Its not perfect, so I would recommend still using a anti-dust cloth or rocket blower to ensure your negative is dust free before scanning.

It’s a small feature, but speaks to the thoughtfulness of the design of the carrier.

Medium format film image of a portrait - Negative Supply Basic Film Carrier 120 Review on Shoot It With Film

My Digitizing Process

My setup when scanning with the Basic 120 Carrier is pretty barebones.

First, I turn on my Kaiser Slimlite light source to full power.

Light table - Negative Supply Basic Film Carrier 120 Review on Shoot It With Film
Kaiser Slimlite Light Source

Next, I put my homemade mask over the light.

The mask is used to block out any stray light from the light source and ensure that only light from the negative is reaching your lens – I use a piece of cardboard with a square for the negative cut out in the center.

Light table with mask - Negative Supply Basic Film Carrier 120 Review on Shoot It With Film
Homemade cardboard mask

Thirdly, the Basic 120 Carrier sits atop the light and mask.

120 film holder for digitizing with a DSLR - Negative Supply Basic Film Carrier 120 Review on Shoot It With Film
The Basic Film Carrier 120 on top of the light source and homemade mask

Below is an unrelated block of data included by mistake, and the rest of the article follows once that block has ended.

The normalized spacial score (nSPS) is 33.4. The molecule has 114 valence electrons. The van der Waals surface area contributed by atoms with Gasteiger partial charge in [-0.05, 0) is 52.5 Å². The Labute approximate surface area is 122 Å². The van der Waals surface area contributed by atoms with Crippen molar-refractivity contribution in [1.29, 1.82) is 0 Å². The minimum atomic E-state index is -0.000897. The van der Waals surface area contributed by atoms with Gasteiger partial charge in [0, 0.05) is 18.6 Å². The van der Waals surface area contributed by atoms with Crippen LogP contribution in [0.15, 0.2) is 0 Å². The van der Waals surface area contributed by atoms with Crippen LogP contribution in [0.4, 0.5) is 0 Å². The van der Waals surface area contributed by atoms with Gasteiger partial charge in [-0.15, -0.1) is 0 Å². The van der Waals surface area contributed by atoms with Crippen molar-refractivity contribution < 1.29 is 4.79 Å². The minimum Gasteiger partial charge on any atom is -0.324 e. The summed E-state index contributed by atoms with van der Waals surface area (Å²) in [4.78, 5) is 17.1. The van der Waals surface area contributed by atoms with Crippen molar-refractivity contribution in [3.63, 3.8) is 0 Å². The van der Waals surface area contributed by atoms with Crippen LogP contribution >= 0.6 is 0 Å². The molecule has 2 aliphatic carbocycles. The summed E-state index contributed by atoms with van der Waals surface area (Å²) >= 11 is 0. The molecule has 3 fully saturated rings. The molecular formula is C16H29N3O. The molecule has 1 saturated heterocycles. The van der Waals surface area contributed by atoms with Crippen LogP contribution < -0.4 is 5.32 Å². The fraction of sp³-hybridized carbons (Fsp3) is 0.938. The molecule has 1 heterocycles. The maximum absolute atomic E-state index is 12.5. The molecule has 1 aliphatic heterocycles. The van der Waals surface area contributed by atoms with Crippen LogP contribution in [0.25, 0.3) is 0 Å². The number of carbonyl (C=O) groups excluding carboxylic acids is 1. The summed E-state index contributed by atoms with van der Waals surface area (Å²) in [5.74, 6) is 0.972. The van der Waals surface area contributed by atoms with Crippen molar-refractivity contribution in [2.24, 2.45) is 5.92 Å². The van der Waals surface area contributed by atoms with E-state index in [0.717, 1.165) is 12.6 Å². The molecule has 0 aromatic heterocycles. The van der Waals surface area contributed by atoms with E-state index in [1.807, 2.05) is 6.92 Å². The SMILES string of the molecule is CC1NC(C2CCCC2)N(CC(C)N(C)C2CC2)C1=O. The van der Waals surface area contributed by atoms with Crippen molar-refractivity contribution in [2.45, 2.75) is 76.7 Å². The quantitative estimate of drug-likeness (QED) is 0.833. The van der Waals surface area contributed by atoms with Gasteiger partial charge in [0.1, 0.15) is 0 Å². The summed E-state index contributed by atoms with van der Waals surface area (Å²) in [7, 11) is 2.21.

I then mount my digital camera to my tripod, position it over the carrier, attach the cable release, and that’s it!

I can now load in a strip of film and begin scanning.

120 film holder for digitizing with a DSLR - Negative Supply Basic Film Carrier 120 Review on Shoot It With Film
Film loaded in the carrier
Digitizing film setup - Negative Supply Basic Film Carrier 120 Review on Shoot It With Film
Tripod and digital camera positioned over the carrier

Final Thoughts

Overall, this carrier is a great solution for anyone looking to begin DSLR scanning and are wondering where to start.

It’s a very simple device and does exactly what it claims to do. Making sure your negative is flat is the most important part of film scanning and this carrier does that – with the added benefit of being very fast.